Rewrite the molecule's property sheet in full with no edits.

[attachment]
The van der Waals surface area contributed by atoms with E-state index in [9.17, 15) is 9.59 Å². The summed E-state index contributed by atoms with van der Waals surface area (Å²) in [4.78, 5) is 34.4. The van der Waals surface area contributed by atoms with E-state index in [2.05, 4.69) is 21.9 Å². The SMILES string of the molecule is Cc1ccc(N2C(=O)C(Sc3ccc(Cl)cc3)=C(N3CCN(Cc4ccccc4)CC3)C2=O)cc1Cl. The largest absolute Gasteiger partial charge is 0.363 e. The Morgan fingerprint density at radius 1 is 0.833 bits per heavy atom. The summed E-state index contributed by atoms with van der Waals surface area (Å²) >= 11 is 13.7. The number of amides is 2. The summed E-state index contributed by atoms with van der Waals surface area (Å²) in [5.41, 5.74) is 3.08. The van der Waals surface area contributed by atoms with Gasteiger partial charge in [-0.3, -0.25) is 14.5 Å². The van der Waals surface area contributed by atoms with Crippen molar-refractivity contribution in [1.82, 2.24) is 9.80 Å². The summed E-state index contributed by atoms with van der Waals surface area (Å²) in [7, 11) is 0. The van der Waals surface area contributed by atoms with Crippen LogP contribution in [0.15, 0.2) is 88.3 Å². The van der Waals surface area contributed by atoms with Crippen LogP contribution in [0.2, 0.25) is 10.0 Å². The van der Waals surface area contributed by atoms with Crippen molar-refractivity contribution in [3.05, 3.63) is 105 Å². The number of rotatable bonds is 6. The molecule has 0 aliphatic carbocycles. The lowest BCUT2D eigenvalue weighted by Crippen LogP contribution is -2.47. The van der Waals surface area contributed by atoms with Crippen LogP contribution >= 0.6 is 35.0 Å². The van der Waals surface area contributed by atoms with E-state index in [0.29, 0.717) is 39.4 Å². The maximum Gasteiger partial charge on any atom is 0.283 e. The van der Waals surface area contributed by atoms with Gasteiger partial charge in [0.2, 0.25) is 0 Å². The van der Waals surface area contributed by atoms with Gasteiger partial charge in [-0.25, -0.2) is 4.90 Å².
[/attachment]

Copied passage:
The van der Waals surface area contributed by atoms with E-state index in [9.17, 15) is 9.59 Å². The summed E-state index contributed by atoms with van der Waals surface area (Å²) in [4.78, 5) is 34.4. The van der Waals surface area contributed by atoms with E-state index in [2.05, 4.69) is 21.9 Å². The SMILES string of the molecule is Cc1ccc(N2C(=O)C(Sc3ccc(Cl)cc3)=C(N3CCN(Cc4ccccc4)CC3)C2=O)cc1Cl. The largest absolute Gasteiger partial charge is 0.363 e. The Morgan fingerprint density at radius 1 is 0.833 bits per heavy atom. The summed E-state index contributed by atoms with van der Waals surface area (Å²) >= 11 is 13.7. The number of amides is 2. The summed E-state index contributed by atoms with van der Waals surface area (Å²) in [5.41, 5.74) is 3.08. The van der Waals surface area contributed by atoms with Gasteiger partial charge in [-0.3, -0.25) is 14.5 Å². The van der Waals surface area contributed by atoms with Crippen molar-refractivity contribution in [1.82, 2.24) is 9.80 Å². The summed E-state index contributed by atoms with van der Waals surface area (Å²) in [7, 11) is 0. The van der Waals surface area contributed by atoms with Crippen LogP contribution in [0.15, 0.2) is 88.3 Å². The van der Waals surface area contributed by atoms with Crippen LogP contribution in [0.2, 0.25) is 10.0 Å². The van der Waals surface area contributed by atoms with Crippen molar-refractivity contribution in [3.05, 3.63) is 105 Å². The number of rotatable bonds is 6. The molecule has 0 aliphatic carbocycles. The lowest BCUT2D eigenvalue weighted by Crippen LogP contribution is -2.47. The van der Waals surface area contributed by atoms with Crippen LogP contribution >= 0.6 is 35.0 Å². The van der Waals surface area contributed by atoms with E-state index in [0.29, 0.717) is 39.4 Å². The maximum Gasteiger partial charge on any atom is 0.283 e. The van der Waals surface area contributed by atoms with Gasteiger partial charge in [0.2, 0.25) is 0 Å². The van der Waals surface area contributed by atoms with Gasteiger partial charge in [-0.25, -0.2) is 4.90 Å².